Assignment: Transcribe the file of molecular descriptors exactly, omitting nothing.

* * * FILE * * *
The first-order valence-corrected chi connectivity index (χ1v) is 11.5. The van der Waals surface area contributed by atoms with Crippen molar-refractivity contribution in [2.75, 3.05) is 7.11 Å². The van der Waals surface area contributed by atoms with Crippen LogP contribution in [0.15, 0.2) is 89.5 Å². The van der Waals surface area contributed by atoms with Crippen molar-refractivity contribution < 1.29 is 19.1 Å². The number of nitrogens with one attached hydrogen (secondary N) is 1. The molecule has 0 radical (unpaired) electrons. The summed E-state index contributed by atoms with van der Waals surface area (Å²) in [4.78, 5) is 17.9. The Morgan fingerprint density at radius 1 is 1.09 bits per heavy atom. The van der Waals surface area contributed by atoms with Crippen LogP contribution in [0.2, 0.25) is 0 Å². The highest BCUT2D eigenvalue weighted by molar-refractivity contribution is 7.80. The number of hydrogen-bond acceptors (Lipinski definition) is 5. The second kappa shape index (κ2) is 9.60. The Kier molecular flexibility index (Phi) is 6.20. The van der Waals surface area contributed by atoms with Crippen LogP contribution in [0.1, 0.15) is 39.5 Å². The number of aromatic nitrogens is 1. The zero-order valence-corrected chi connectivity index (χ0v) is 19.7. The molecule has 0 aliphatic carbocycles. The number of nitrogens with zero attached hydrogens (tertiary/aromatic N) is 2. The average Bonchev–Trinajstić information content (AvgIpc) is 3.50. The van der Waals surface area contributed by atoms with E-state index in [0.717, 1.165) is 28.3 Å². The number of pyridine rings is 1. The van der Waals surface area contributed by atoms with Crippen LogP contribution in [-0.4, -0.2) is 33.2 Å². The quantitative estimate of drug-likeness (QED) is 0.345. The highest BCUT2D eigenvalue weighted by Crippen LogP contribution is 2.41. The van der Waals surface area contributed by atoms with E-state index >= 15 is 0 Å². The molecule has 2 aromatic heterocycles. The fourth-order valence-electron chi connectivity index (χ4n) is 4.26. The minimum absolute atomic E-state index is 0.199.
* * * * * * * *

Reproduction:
The first-order valence-corrected chi connectivity index (χ1v) is 11.5. The van der Waals surface area contributed by atoms with Crippen molar-refractivity contribution in [2.75, 3.05) is 7.11 Å². The van der Waals surface area contributed by atoms with Crippen LogP contribution in [0.15, 0.2) is 89.5 Å². The van der Waals surface area contributed by atoms with Crippen molar-refractivity contribution < 1.29 is 19.1 Å². The number of nitrogens with one attached hydrogen (secondary N) is 1. The molecule has 0 radical (unpaired) electrons. The summed E-state index contributed by atoms with van der Waals surface area (Å²) in [4.78, 5) is 17.9. The Morgan fingerprint density at radius 1 is 1.09 bits per heavy atom. The van der Waals surface area contributed by atoms with Crippen LogP contribution in [0.2, 0.25) is 0 Å². The highest BCUT2D eigenvalue weighted by molar-refractivity contribution is 7.80. The number of hydrogen-bond acceptors (Lipinski definition) is 5. The second kappa shape index (κ2) is 9.60. The Kier molecular flexibility index (Phi) is 6.20. The van der Waals surface area contributed by atoms with Crippen LogP contribution in [0.1, 0.15) is 39.5 Å². The number of aromatic nitrogens is 1. The zero-order valence-corrected chi connectivity index (χ0v) is 19.7. The molecule has 0 aliphatic carbocycles. The number of nitrogens with zero attached hydrogens (tertiary/aromatic N) is 2. The average Bonchev–Trinajstić information content (AvgIpc) is 3.50. The van der Waals surface area contributed by atoms with E-state index in [0.717, 1.165) is 28.3 Å². The number of pyridine rings is 1. The van der Waals surface area contributed by atoms with Crippen LogP contribution in [-0.4, -0.2) is 33.2 Å². The quantitative estimate of drug-likeness (QED) is 0.345. The highest BCUT2D eigenvalue weighted by Crippen LogP contribution is 2.41. The van der Waals surface area contributed by atoms with E-state index >= 15 is 0 Å². The molecule has 2 aromatic heterocycles. The fourth-order valence-electron chi connectivity index (χ4n) is 4.26. The minimum absolute atomic E-state index is 0.199.